The reason is that he is on the death list of one of the parties to the civil war in his country. Narrowly escaping murder, he fled Africa for his life. He came to Britain because it was the only available destination, and because he understood us to have a policy of granting asylum to political refugees. As Michael Howard's new Asylum and Immigration Bill had its second reading in the House of Commons yesterday, Mr X was in the early stages of discovering the limits to that policy.
"We have a long tradition of offering sanctuary to genuine refugees," Mr Howard said recently in the House of Commons, introducing the new Bill. "That will continue. But only 4 per cent of those who apply for asylum in this country are successful. The overwhelming majority are not entitled to asylum, are not refugees ..."
Mr X applied for asylum more than a year and a half ago, and has yet to receive any indication from the Home Office of whether or not he is likely to succeed. It is not yet clear whether he will be judged to fall within the sainted 4 per cent or the scoundrelly 96. The wait has no set term, and as he can have no idea what lies at the end of it, it is a limitless extension of the torment from which he fled.
Mr X is an architect. He was born 50 years ago in Angola, and lived there until he was 14, when the civil war forced his family to flee north into Zaire. In the capital, Kinshasa, he spent the rest of his childhood. He studied architecture at university there, graduated and set up in practice.
Finding work wasn't hard: there were only 20 architects in the whole country. But Angola was where his heart remained. When it became independent in 1975 he went back home with his wife.
"I wanted to help to build up my country," he tells me in his small, bare flat, his face screwed up with the effort of memory. "Until that time all of Angola's professionals were in exile due to the war. The country needed our help."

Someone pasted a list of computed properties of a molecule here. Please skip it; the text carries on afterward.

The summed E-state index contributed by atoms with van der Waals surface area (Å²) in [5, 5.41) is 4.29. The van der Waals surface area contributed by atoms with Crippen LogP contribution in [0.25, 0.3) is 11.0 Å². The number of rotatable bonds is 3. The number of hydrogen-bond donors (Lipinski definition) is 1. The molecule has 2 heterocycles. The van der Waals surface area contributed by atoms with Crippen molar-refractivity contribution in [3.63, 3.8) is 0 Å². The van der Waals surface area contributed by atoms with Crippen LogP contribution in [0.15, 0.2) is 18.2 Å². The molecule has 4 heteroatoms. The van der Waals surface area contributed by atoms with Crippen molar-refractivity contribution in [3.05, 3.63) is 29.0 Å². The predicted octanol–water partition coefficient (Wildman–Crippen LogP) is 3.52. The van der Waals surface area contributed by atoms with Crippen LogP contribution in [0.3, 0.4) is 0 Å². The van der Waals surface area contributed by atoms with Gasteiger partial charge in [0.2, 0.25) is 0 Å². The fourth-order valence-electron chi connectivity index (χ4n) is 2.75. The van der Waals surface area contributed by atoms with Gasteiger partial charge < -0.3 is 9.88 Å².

But the war between the rival parties, MPLA and Unita, flared up again. He had to abandon his fledgling practice and flee north with his wife and children, hiding in villages in the depths of the forest and finally crossing back into Zaire by canoe. They took nothing but the clothes they were standing up in.
Back in Kinshasa in the mid-Eighties and employed as assistant professor in the school of architecture, his thoughts and those of fellow exiles again turned to Angola. "We formed a study group of Angolan intellectuals to discuss ways of improving things in our country when the war finally ended and we were able to return.
"One of the problems we wanted to tackle was the shortage of cheap housing in the country. We set up a non-governmental organisation to address the problem. As the only person among us with experience both of Angola and of life in the refugee camps, I became in effect its director."
Unfortunately Unita, one of the warring parties in Angola with a strong base inside Zaire, took an interest. It was now 1992, Angola's first free elections were due to be held, and Unita was looking for something to put in its manifesto. This reconstruction plan looked a possibility.
"They asked if we would co-operate with them. I said no, because I realised it was just for purposes of demagogy: they would use it in the election campaign, but afterwards forget all about it."
From that moment, his life became a nightmare. "They decided that those who were not with them were against them. Three months later I was arrested, held for one week in a cell, beaten and tortured and forced to sleep on the earth. On the seventh day they let me go home - but they said, 'we are going to come and get you again'."
He began to have problems at work: he was denounced as a foreigner, an agent of the Angolan government, he was told that he was going to lose his job. Before that could happen, something far worse intervened.
"At the end of August I took a trip to the south of Zaire to visit my sister in hospital there. On the night of the day that I left home, nine soldiers came to my house to arrest me again. As I was away, they beat and raped my wife, beat my children and wrecked our home. My wife had to be treated in hospital for her injuries."
Mr X himself was seized, thrown into a Land-Rover and taken to a camp on the Angolan border. He was held for 15 days, stripped naked, sodomised, tortured and starved. "They intended to kill me, once they had got any information I might have. Luckily one of the guards belonged to my tribe and got me out alive."